Psychological impact of COVID-19 on drivers
The rise of COVID-19 and the consequent measures taken to stop the spread have resulted in completely different working conditions for many South Africans. This massive change in social and working conditions has resulted in isolation, increased difficulty in remaining positive and has even impacted psychological well-being.
The managing director of MasterDrive, Eugene Herbert, says amongst fleet drivers this can be difficult to manage in this part of your workforce. “Drivers are not typically based behind a computer so if a driver is working less hours, only a small portion of their time can be spent completing admin and the rest of the time, the individual must remain constructive during these difficult times by themselves,” says Herbert.
MasterDrive spoke to Industrial Psychologist, Helena Nel, from Imaginate People Advisory about how to best manage these changed working conditions. “Employers should be mindful of the emotional cycle that employees experience with change. The first step is acknowledging employees are likely still coming to terms with COVID-19 as the new normal and their current situation as a result. Consequently, a safe place for workforces to express their feelings is needed.
“Often, employees and the consequent social interaction can help others through this process when such a space is created. This human element is essential in their day-to-day life. If you do create virtual support structures within your organisation, be mindful of the resources and accessibility of employees to these platforms. Never allow employees to feel like they have been thrown to the curb, rather create a platform that everyone can access.”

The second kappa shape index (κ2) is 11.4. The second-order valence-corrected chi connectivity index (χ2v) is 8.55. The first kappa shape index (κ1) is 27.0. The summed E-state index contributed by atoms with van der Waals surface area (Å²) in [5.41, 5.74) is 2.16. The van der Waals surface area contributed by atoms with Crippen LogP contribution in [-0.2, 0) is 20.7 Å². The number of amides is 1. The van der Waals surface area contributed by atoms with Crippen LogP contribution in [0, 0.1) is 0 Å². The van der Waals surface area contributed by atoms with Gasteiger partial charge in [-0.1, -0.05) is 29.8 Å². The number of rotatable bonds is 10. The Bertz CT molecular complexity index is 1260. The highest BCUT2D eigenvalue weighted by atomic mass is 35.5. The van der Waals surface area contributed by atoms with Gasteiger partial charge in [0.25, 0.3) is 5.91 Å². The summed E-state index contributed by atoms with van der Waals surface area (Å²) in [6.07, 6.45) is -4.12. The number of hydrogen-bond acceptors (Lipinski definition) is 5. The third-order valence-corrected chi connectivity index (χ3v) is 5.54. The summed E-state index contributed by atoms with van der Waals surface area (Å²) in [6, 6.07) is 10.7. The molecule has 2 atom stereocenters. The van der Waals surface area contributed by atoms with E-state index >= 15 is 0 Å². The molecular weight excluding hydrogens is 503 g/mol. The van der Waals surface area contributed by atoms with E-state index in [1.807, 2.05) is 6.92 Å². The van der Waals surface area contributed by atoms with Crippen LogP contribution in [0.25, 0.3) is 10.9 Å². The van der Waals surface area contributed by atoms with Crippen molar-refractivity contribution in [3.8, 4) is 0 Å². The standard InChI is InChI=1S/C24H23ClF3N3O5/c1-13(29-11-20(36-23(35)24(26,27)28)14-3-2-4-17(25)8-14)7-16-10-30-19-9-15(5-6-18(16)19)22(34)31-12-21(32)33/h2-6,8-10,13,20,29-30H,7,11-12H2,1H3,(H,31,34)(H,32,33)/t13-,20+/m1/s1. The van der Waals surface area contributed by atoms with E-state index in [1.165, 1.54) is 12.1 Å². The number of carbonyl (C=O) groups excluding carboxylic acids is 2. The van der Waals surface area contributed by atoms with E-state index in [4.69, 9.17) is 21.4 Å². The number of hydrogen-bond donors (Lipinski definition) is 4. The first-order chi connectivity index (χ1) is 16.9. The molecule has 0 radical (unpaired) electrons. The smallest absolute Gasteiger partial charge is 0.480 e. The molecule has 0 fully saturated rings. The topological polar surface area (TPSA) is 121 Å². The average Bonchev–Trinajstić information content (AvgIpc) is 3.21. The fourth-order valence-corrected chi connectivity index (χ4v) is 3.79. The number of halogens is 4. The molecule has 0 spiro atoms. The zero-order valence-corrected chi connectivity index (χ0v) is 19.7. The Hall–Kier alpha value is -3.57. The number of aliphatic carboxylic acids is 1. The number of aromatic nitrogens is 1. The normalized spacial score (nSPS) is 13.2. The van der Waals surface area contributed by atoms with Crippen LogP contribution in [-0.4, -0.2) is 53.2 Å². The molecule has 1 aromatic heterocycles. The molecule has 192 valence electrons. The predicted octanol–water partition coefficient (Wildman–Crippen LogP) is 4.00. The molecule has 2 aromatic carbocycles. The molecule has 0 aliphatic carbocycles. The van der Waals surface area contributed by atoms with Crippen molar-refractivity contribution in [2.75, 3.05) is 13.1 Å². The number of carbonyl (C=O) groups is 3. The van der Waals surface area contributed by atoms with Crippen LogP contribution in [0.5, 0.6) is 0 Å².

Extra time should also be managed constructively. “Employers can update and diversify employees’ skillset in a cost-effective and beneficial way to both. Consider time as a resource that is more abundant now and use it on opportunities there may not have been time for previously. Build skills and careers that are relevant in the digital economy.”
Employers and managers need to be cognisant of those struggling with the changes more than the average person. “Each employee has different challenges to manage and not everyone has access to physical or psychological resources or support structures. A supportive, human connection and a relationship based on trust with a leader within the organisation is important. Build this relationship by asking about home lives and making a safe place where they can answer freely.”
Ultimately, all organisations need to adapt to the new stress dynamic at work. “Start by changing something small such as the tone of emails, frequently checking in or asking how everyone is feeling during a meeting. For cases beyond the ability of management to deal with, consider getting help from psychologists or coaches to ensure they safely cope with the change.
“If your company cannot afford counselling there are non-profit organisations. Alternatively, enlist a professional to facilitate group sessions or arrange basic coaching training for managers to equip them to ask the right questions and facilitate difficult conversations.”
For many, the loss of an old way of life is similar to the grieving process. “Be aware of the unique circumstances of employees at this time. For many, when they leave their families to come to work, they are leaving a place of stress and work needs to be a supportive environment. Make it clear that it is okay to not be 100% and all they need to do is ask for help,” says Nel.
MasterDrive can provide assistance with supporting your drivers with stimulation in many ways. “Whether it is through our Toolbox Talks or virtual training sessions, there are many ways to upskill your drivers and ensure they retain their sense of purpose,” says Herbert.
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